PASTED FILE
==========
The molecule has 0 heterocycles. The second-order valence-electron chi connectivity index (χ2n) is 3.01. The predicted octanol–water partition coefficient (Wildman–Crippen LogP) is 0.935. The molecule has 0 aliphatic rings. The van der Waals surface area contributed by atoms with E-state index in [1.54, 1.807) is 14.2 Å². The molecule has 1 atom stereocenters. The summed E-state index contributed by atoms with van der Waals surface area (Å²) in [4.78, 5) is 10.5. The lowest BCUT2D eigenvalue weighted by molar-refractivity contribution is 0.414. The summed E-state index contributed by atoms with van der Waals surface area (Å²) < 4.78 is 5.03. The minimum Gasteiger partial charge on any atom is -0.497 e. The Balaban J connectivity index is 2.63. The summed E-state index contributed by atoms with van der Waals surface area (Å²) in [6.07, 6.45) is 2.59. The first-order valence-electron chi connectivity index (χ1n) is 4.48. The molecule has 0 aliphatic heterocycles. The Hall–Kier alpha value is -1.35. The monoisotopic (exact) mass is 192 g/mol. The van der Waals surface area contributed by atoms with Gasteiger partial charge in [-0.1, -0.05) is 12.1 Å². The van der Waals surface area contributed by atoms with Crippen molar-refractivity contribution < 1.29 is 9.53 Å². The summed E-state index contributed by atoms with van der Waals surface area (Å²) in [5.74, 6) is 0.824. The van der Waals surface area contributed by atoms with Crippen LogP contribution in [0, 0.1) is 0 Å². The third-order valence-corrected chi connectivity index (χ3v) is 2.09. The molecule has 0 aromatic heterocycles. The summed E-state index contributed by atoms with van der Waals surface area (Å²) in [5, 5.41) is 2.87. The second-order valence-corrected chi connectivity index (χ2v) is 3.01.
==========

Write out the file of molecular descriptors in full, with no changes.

The molecule has 0 heterocycles. The second-order valence-electron chi connectivity index (χ2n) is 3.01. The predicted octanol–water partition coefficient (Wildman–Crippen LogP) is 0.935. The molecule has 0 aliphatic rings. The van der Waals surface area contributed by atoms with E-state index in [1.54, 1.807) is 14.2 Å². The molecule has 1 atom stereocenters. The summed E-state index contributed by atoms with van der Waals surface area (Å²) in [4.78, 5) is 10.5. The lowest BCUT2D eigenvalue weighted by molar-refractivity contribution is 0.414. The summed E-state index contributed by atoms with van der Waals surface area (Å²) < 4.78 is 5.03. The minimum Gasteiger partial charge on any atom is -0.497 e. The Balaban J connectivity index is 2.63. The summed E-state index contributed by atoms with van der Waals surface area (Å²) in [6.07, 6.45) is 2.59. The first-order valence-electron chi connectivity index (χ1n) is 4.48. The molecule has 0 aliphatic heterocycles. The Hall–Kier alpha value is -1.35. The monoisotopic (exact) mass is 192 g/mol. The van der Waals surface area contributed by atoms with Gasteiger partial charge in [-0.1, -0.05) is 12.1 Å². The van der Waals surface area contributed by atoms with Crippen molar-refractivity contribution < 1.29 is 9.53 Å². The summed E-state index contributed by atoms with van der Waals surface area (Å²) in [5.74, 6) is 0.824. The van der Waals surface area contributed by atoms with Crippen LogP contribution in [0, 0.1) is 0 Å². The third-order valence-corrected chi connectivity index (χ3v) is 2.09. The molecule has 0 aromatic heterocycles. The summed E-state index contributed by atoms with van der Waals surface area (Å²) in [5, 5.41) is 2.87. The second-order valence-corrected chi connectivity index (χ2v) is 3.01.